Facing court-ordered deadlines, the Occupational Safety and Health Administration yesterday proposed new rules to reduce the permissible levels of two suspected carcinogens in the workplace, but not before agreeing to compromises sought by Reagan administration budget officials, sources said.
The substances, benzene and formaldehyde, are used by an estimated 1.5 million industrial workers. They were the subject of lengthy litigation by more than a dozen labor unions seeking tougher standards because of medical evidence that emerged since current standards were adopted more than 10 years ago.
"With benzene and formaldehyde used throughout most industry, it is imperative that we assure that the levels of exposure are within safe bounds," acting OSHA chief Patrick R. Tyson said in announcing the proposed rules.
The new rules, which OSHA said could save hundreds of lives while costing employers more than$100 million, will be the subject of public hearings.
The conflict over regulating the substances involves debate over the reliability of the scientific evidence, and the role of the Office of Management and Budget in reviewing rules.
The rules would reduce the allowable exposure to benzene from its current 10 parts-per-million (ppm) of air to 1 part-per-million, averaged over an eight-hour workday. For formaldehyde, the current limit of 3 ppm would be reduced either to 1 or 1.5 ppm, under alternate proposals offered by OSHA.
But several sources in OSHA, along with union officials, warned that a key safeguard in current rules, the "short-term exposure limits" or STEL, is omitted from the proposed rules. Omitting such limits means that workers could be exposed to short bursts of the chemical at potentially lethal levels without companies being cited for violating the law, officials said.
Three OSHA officials, who asked not to be identified, said that OMB, which reviews proposed regulations, had pushed for eliminating the short-term limits. But Robert Bedell, OMB's deputy administrator for the office of information and regulatory affairs, said that his office had "raised concerns" about the benzene standard, not the formaldehyde standard. The new standards for both were proposed by OSHA officials, Bedell said.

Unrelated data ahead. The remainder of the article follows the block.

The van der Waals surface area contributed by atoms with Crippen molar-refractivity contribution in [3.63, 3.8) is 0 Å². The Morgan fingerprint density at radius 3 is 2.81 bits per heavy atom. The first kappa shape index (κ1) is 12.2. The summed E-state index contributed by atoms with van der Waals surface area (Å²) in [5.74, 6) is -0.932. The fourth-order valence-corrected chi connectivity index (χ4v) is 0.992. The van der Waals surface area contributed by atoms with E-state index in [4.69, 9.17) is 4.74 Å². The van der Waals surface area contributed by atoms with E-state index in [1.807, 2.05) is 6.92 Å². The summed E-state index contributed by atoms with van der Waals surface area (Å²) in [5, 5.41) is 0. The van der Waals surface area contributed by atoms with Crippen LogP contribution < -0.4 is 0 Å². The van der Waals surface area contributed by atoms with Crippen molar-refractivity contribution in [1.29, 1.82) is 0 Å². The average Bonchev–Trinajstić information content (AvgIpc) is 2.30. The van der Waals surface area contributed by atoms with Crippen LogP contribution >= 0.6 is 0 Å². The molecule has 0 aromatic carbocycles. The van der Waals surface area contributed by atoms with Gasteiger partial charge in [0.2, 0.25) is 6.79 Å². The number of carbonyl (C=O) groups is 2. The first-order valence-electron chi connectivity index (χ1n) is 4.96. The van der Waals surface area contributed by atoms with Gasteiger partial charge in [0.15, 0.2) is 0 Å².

Tyson, in an interview, said that he had not been pressured by OMB. He said he did not include short-term exposure limits "for the simple reason that right now, we do not have the scientific evidence before us to justify a STEL. There is some evidence, but just not enough . . . .If the evidence comes in to support it, a STEL can be done."
While formaldehyde has been linked to cancer in laboratory rats, a study by the National Cancer Institute is expected to provide the most conclusive evidence on whether it causes cancer in humans and at what doses, officials said.
Formaldehyde is a pungent gas used in variety of products, including building materials, dyes, and fabrics. More than 5 billion pounds of the substance are produced annually in the United States.
"The industry believes that formaldehyde has a long record of safe use and most companies are below the standard," said Ed Stana, a spokesman for the Formaldehyde Institute, representing major makers and users of the substance.
Benzene is used in the production of petrochemicals, refining, and tire manufacturing and has been linked in medical studies to leukemia deaths, OSHA said.
OSHA estimates that at the current legal ceilings, workers face a lifetime risk of between 71 and 620 "excess" cancers per 100,000 workers handling formaldehyde, and between 44 and 156 excess deaths per 1,000 workers exposed to benzene. Those risks would be sharply reduced with lower standards.
Randy Rabinowitz, a lawyer for the United Auto Workers, which initiated the formaldehyde case in 1982, said the union is pleased that OSHA has moved to propose a rule, but that "the absence of a STEL is outrageous."
Regarding formaldehyde, Rabinowitz said that studies showed that laboratory rats developed cancer from short exposures to 15 ppm. Without a STEL, Rabinowitz said, a human legally could be exposed to higher doses, such as 16 ppm for a half-hour period, because the eight-hour average might be below the permissible level.